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ALPHA: Friends of Antiquity offers two spring lectures

Published: Thursday, Feb. 28, 2013 5:30 a.m. CDT

ALPHA: Friends of Antiquity will present two spring lectures. Founded in 1971, ALPHA is dedicated to the study of archaeology, literature, philosophy, history and art of the ancient world.

All lectures are free and open to the public. Lectures are presented at 7:30 p.m. in Room 102 of the Jack Arends Visual Arts Building on the Northern Illinois University campus in DeKalb.

The lecture schedule follows:

Lecture 382: “Tradition Transformed in Late Antiquity: The Shift From the Late Roman to a Byzantine Aesthetic”

March 7

Christina Nielsen, assistant curator for Late Antique, Early Christian and Byzantine Art, Art Institute of Chicago

Nielsen received her PhD in art history from the University of Chicago and has taught courses in late antique, Byzantine and medieval art at the University of Chicago, UCLA and UC-Santa Barbara.

She has worked on a number of exhibitions and installations at the Art Institute. Most recently she served as a member of the curatorial team for the new Mary and Michael Jaharis Galleries of Greek, Roman and Byzantine Art.

She will discuss the profound stylistic and thematic transformation that occurred in the arts of Late Antiquity, from the 4th to the 7th century. Drawing on the material on view in the special exhibition, Tradition Transformed: Late Roman and Early Byzantine Treasures from the British Museum, on view at the Art Institute of Chicago through August, Nielsen will consider the slow transformation of imagery as Graeco-Roman naturalism gives way to a more “Byzantine” aesthetic in a variety of media, including silver vessels, gold glass, carved ivories, and gem-encrusted jewelry.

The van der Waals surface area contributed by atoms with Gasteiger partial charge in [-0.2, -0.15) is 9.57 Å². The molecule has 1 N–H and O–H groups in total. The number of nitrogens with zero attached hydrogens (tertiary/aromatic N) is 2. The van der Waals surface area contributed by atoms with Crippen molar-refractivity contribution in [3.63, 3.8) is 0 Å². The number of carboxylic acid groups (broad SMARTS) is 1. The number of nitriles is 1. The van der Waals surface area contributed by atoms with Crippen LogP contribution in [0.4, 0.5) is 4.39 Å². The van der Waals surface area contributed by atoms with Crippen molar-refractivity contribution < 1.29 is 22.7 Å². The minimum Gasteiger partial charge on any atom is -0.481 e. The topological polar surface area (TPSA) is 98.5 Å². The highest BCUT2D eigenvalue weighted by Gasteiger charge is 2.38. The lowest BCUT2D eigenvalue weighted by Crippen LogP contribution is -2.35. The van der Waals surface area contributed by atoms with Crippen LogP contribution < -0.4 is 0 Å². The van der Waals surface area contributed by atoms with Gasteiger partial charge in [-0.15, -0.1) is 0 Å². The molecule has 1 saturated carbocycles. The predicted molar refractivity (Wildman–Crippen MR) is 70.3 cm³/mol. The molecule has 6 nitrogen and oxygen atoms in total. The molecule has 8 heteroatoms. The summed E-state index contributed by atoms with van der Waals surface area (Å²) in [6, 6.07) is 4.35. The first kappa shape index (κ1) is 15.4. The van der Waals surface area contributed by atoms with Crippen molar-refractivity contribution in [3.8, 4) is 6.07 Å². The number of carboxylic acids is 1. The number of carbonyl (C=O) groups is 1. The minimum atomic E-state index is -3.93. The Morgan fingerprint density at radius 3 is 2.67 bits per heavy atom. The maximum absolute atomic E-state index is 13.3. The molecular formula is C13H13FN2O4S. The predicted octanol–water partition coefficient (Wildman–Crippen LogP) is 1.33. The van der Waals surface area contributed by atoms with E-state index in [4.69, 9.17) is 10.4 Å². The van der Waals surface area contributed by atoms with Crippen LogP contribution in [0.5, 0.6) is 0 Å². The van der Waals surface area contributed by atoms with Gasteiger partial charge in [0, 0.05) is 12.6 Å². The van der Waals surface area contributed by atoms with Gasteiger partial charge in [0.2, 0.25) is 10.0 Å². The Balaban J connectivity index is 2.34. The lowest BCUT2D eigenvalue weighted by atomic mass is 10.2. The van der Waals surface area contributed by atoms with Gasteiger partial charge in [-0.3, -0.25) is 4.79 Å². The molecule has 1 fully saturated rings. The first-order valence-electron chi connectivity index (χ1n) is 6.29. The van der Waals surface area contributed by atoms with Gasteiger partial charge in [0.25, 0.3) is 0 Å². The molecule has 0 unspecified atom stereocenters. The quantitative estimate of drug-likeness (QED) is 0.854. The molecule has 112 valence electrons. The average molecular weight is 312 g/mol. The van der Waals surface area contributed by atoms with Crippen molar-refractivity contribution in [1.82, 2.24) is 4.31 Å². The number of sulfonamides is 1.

Lecture 383: “To Whom Do Antiquities Belong? The Legal and Illegal Trafficking of Antique Art Objects”

April 18

Professor Ralph Burin, Department of Art History, Harper College, Palatine

Burin teaches courses in ancient art history. He also has extensive archaeological experience in field work in Israel at the site of Caesarea Maritima, harbor and city built by Herod the Great 25-13 BCE.  

He will discuss how for centuries the West has plundered the art treasures of ancient civilizations to fill its private collections and museums. In recent years, however, countries such as Greece, Italy and Egypt have begun to claim their right to such ancient art treasures, and have been using legal means to have these treasures returned. In many cases antique objects of art such as sculpture, pottery, mosaics and others are being repatriated.  The stakes are high because antiquities are priceless.

An informal dinner will take place before each lecture at Johnny’s Charhouse in Sycamore. Call Professor Dimitri Liakos at 815-787-6478 for more information or to reserve a spot for the dinner.

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